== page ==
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‘Dune’ movie review: Denis Villeneuve serves up awe-inspiring, yet morose epic

A still from ‘Dune’   | Photo Credit: 2020 Warner Bros. Entertainment Inc

It is finally here, after seeing the trailers forever, it is glorious fun to watch Denis Villeneuve’s spectacular imagining of the iconic Frank Herbert science-fiction novel Dune (1965). Herbert combined his interests in the environmental cost of progress, the concentration of messianic religions in deserts and T.E. Lawrence’s story into Dune.

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The novel follows the fortunes of a young nobleman Paul, in a world riven by rivalry between feuding houses. The desert planet of Arrakis is wild and inhospitable, but of great value to the empire as it is the only place to produce melange or the spice which is necessary for interplanetary travel, apart from keeping a person young. The native population of Arrakis, the Fremen, survive the harsh conditions and are waiting for a messiah.

Dune has a troubled history as far as cinematic adaptations go with this being the third. In the ‘70s Chilean-French director Alejandro Jodorowsky proposed a version with Salvador Dali playing the Emperor (for $100,000 an hour) and psychedelic rock band Pink Floyd providing the music. That movie was in development hell forever, and then there was David Lynch’s deeply divisive version in 1984a , as well as a mini-series in 2000.

Dune
  • Director: Denis Villeneuve
  • Cast: Timothée Chalamet, Rebecca Ferguson, Oscar Isaac, Josh Brolin, Stellan Skarsgård, Dave Bautista, Stephen McKinley Henderson, Zendaya, Chang Chen, Sharon Duncan-Brewster, Charlotte Rampling, Jason Momoa, Javier Bardem
  • Storyline: Far in the future, a young man meets his destiny on an unhospitable planet
  • Duration: 156 minutes

Incidentally, composer Hans Zimmer used a version of Floyd’s Eclipse in the trailer as a tribute to the doomed Jodorowsky production. For a novel long considered unfilmable for its density and obscure themes, Villeneuve read Dune when he was 12 (!) and has since wanted to direct his vision of the subject.

While the movie is extraordinarily good-looking, there is little of the wonder or joy that would have captivated a 12-year-old. Was there any particular reason to excise all the pleasure out of this story of young people meeting their destiny, while evil older people shadow box in the background? Villeneuve has called Dune as a Star Wars for adults, but that is no reason to leach out all the fun from the story, is there? Luke had fun on Tattooine even if it was just sand and two suns. In the same vein, we do not get a proper look at the sandworms, which is beyond disappointing.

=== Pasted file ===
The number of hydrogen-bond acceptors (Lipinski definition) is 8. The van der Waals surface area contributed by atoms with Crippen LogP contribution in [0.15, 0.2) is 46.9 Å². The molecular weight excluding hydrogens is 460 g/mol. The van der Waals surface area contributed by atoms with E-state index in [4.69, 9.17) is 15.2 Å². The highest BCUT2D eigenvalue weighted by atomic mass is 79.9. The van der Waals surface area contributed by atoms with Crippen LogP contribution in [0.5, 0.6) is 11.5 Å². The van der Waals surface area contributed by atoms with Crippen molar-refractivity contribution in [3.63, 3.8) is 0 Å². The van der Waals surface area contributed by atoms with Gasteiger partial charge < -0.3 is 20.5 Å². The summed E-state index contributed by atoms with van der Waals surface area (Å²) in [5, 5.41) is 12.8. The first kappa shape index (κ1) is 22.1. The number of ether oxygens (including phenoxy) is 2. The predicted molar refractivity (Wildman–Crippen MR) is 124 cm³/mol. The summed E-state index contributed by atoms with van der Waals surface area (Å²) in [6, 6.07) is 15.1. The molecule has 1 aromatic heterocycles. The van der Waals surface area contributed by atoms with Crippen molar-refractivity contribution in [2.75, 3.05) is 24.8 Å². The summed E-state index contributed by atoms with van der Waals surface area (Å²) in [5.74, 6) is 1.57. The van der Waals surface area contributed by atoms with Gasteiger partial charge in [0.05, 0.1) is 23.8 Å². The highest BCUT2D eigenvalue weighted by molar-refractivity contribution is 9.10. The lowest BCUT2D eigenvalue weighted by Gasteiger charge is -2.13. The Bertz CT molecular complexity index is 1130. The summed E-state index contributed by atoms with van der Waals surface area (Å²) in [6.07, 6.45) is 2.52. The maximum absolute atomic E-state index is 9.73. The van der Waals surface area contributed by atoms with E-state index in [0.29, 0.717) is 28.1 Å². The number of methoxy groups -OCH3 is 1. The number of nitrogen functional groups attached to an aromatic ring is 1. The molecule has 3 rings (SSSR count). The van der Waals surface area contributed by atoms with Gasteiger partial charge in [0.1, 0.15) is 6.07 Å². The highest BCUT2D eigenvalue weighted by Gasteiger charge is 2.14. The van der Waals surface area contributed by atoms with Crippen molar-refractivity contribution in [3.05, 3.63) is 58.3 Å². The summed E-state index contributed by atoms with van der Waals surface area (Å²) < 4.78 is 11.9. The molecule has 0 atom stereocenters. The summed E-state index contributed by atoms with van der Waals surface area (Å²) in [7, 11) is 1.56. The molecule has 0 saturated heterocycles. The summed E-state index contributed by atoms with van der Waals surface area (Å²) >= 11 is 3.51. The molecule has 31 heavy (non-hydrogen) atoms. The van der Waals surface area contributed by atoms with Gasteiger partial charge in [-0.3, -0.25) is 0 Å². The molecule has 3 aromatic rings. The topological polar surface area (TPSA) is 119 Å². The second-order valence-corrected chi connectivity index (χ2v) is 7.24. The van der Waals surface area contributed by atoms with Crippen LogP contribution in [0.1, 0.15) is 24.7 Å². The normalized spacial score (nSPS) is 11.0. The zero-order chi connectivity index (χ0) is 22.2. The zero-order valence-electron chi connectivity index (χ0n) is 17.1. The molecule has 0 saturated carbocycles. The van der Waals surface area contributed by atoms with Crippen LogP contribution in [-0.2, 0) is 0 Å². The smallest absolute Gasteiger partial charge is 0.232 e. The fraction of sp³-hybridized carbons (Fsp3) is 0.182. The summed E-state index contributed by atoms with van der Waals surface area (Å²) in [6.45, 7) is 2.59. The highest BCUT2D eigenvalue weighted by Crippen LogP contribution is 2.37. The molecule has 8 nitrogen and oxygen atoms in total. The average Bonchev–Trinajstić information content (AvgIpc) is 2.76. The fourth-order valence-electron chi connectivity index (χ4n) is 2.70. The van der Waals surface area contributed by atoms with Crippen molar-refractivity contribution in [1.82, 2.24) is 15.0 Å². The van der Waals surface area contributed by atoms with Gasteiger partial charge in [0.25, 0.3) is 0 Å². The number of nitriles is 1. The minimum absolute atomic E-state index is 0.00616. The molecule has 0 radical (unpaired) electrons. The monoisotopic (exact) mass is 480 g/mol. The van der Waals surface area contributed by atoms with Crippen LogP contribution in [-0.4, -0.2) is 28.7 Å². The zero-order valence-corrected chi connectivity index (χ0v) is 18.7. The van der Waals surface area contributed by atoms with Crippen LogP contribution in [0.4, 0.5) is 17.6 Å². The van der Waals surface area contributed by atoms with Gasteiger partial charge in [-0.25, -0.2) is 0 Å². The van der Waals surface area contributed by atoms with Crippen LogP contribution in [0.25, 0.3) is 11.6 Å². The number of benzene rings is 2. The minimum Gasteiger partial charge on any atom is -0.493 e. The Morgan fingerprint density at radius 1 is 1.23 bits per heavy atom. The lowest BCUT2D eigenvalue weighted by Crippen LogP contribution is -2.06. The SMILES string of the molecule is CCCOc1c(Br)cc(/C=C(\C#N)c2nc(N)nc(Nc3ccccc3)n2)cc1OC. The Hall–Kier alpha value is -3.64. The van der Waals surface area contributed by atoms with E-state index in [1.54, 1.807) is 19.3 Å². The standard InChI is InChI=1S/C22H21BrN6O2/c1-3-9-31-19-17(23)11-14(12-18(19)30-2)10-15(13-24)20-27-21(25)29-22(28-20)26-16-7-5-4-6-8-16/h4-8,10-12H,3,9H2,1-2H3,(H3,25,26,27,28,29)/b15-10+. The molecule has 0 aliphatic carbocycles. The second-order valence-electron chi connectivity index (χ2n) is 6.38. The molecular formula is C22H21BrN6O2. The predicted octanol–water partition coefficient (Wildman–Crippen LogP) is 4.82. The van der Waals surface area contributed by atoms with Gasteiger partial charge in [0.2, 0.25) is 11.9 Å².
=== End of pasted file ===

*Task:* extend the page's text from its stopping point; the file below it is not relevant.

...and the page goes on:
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The ensemble cast — Timothée Chalamet (Paul), Rebecca Ferguson (Jessica) who plays his mother, Oscar Isaac (Duke Leto) his dad, his mentors played by Josh Brolin (Gurney Halleck), Jason Momoa (Duncan Idaho) and Stephen McKinley Henderson (Thufir Hawat), Stellan Skarsgård (Baron Vladimir Harkonnen) the all-round villain, Dave Bautista (Glossu Rabban), Harkonnen’s blackguard nephew, Zendaya (Chani), the Fremen girl Paul dreams of, Chang Chen (Dr. Yueh), in the employ of House Atreides, Sharon Duncan-Brewster (Liet-Kynes), the Imperial ecologist, Charlotte Rampling (Gaius Helen Mohiam) the Reverend Mother who is interested in Paul’s visions and puts Paul through a horrible pain test, and Javier Bardem (Stilgar), a Fremen leader — are all uniformly good.

The sets are gobsmacking and the costumes diabetes-inducing eye candy. The ornithopters that take to the air like so many dragon flies, are delicious. If only the movie had not been so much in love with its own portentousness, it would have been unbridled fun. Hopefully there will be a sequel soon, and we will get to see the sandworms properly. That is surely not too much to ask….

Dune is currently running in theatres

 


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Printable version | Dec 8, 2021 4:07:01 PM | https://www.thehindu.com/entertainment/movies/dune-movie-review-denis-villeneuve-serves-up-awe-inspiring-yet-morose-epic/article37124468.ece

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